Berlin/Tokyo, 16 February 2018. After two years of extensive research and internal and public discussion, the German-Japanese Energy Transition Council (GJETC) this week in Berlin discussed joint recommendations to politics, industry and civil society in the two high-tech countries. This resulted in the first draft of a final report. The final version of the report, which will include all the results of the joint Council’s work, will be published in March 2018. However, four key recommendations for a successful energy transition are already visible:
Intensive discussion on the Council’s results (from l. to r.): Dagmar Dehmer (Journalist/Moderation), Prof. Masakazu Toyoda (GJETC Co-Chair), Prof. Dr. Peter Hennicke (GJETC Co-Chair), Prof. Dr. Miranda Schreurs (TU Munich), Prof. Koji Nomura (Keio Economic Observatory), Dr. Karsten Sach (BMUB)
- Germany and Japan will have to restructure their energy systems over the next 30 years. Through the continuous exchange of knowledge and experience, the transformation process can be accelerated and made more effective.
- The objectives of climate protection, security of supply, competitiveness and social acceptance can be achieved at the same time. To this end, long-term targets and strategies for a low-carbon energy system must be defined and ambitiously implemented by 2050. Bilateral cooperation in the creation of scenarios and cost/benefit analyses improve the basis for decision-making.
- Germany and Japan are the leaders in energy efficiency. Nevertheless, both countries still have great, undeveloped potential. The implementation gap to the ambitious energy saving targets is large and must be closed quickly in order to exploit the enormous advantages of energy saving. To achieve this, the principle of “Efficiency First” must be implemented in an extended and effective energy-saving governance system.
- The liberalisation of the electricity (and gas) sector is to be pursued ambitiously in order to achieve fair market conditions for a large number of diversified suppliers and innovative technologies. New business and consumer concepts such as prosumer, municipal utilities and energy cooperations must be promoted.
“Despite the different circumstances and starting positions, Japan and Germany can learn a lot from each other in the energy transition. This has been clearly demonstrated by the Council’s work over the last two years and is reflected in our recommendations”, said Masakazu Toyoda, GJETC’s Japanese Co-Chairman, in the course of the 4th Council Meeting at the Japanese-German Centre in Berlin. The results and recommendations come from four comprehensive studies on the energy transition in Germany and Japan commissioned by the Council at the end of 2016.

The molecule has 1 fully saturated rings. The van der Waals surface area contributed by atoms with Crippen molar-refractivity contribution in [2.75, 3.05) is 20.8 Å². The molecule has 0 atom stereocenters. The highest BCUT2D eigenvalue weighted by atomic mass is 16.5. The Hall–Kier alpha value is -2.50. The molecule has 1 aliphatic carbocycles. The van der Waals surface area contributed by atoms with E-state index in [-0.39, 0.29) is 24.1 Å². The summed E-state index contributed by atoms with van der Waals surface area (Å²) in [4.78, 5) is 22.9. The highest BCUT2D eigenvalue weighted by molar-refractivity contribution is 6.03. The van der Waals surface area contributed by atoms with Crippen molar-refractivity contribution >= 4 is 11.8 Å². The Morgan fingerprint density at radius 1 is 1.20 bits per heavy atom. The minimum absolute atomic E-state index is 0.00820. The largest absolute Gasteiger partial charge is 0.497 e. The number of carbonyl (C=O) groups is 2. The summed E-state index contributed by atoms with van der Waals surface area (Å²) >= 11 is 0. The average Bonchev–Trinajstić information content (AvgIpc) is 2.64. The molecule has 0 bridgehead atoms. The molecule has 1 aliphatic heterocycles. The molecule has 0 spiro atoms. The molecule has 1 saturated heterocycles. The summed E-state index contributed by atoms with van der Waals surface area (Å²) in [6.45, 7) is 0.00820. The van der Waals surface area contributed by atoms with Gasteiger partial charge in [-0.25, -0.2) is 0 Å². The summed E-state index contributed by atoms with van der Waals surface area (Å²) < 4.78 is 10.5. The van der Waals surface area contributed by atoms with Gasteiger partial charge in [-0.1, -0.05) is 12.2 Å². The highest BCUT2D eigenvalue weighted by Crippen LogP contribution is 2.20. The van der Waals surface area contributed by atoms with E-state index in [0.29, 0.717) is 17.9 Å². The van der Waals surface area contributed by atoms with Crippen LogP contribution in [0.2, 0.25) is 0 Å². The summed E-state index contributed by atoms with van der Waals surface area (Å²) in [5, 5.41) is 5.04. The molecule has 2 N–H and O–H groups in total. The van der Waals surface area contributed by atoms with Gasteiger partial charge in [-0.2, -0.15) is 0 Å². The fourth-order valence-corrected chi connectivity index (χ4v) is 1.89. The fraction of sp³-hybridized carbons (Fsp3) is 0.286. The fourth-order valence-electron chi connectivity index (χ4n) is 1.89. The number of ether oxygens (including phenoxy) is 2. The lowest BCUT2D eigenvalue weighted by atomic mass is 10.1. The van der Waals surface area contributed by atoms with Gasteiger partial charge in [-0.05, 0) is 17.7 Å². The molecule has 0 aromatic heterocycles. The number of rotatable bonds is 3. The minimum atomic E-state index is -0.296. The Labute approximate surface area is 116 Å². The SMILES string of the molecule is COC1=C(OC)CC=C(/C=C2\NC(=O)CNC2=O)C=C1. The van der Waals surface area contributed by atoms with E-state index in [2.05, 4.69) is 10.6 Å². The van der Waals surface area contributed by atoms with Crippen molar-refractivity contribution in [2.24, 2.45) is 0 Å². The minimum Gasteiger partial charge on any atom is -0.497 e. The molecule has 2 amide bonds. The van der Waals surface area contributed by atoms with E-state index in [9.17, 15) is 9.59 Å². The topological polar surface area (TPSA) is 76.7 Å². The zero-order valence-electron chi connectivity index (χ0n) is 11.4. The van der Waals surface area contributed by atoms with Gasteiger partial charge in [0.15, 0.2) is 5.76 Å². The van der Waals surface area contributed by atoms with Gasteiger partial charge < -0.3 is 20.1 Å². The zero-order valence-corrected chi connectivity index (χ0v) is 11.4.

The possibilities for a successful energy transition are available. But the objectives and strategies, for example with regard to energy efficiency and the expansion of renewable energies, are not always consistent. This was also discussed repeatedly during the four council meetings. “Joint solutions for the energy transition can only be found if the different interests and political objectives of both partners are clearly articulated and respected. The work of the GJETC has contributed to strengthening the trusting, scientific dialogue between Germany and Japan”, said Prof. Dr. Peter Hennicke, German Co-Chairman of the GJETC.
On the occasion of the 4th Council Meeting, the GJETC hosted an Outreach event at the House of Federal Press Conference in Berlin on 16 February 2018. About 100 participants, among them energy experts, ministerial representatives, parliamentarians and NGOs, informed themselves about the current status of the Council’s work and discussed the first results and recommendations with the members of the GJETC. Another public event is already planned for 20th April 2018 in Berlin.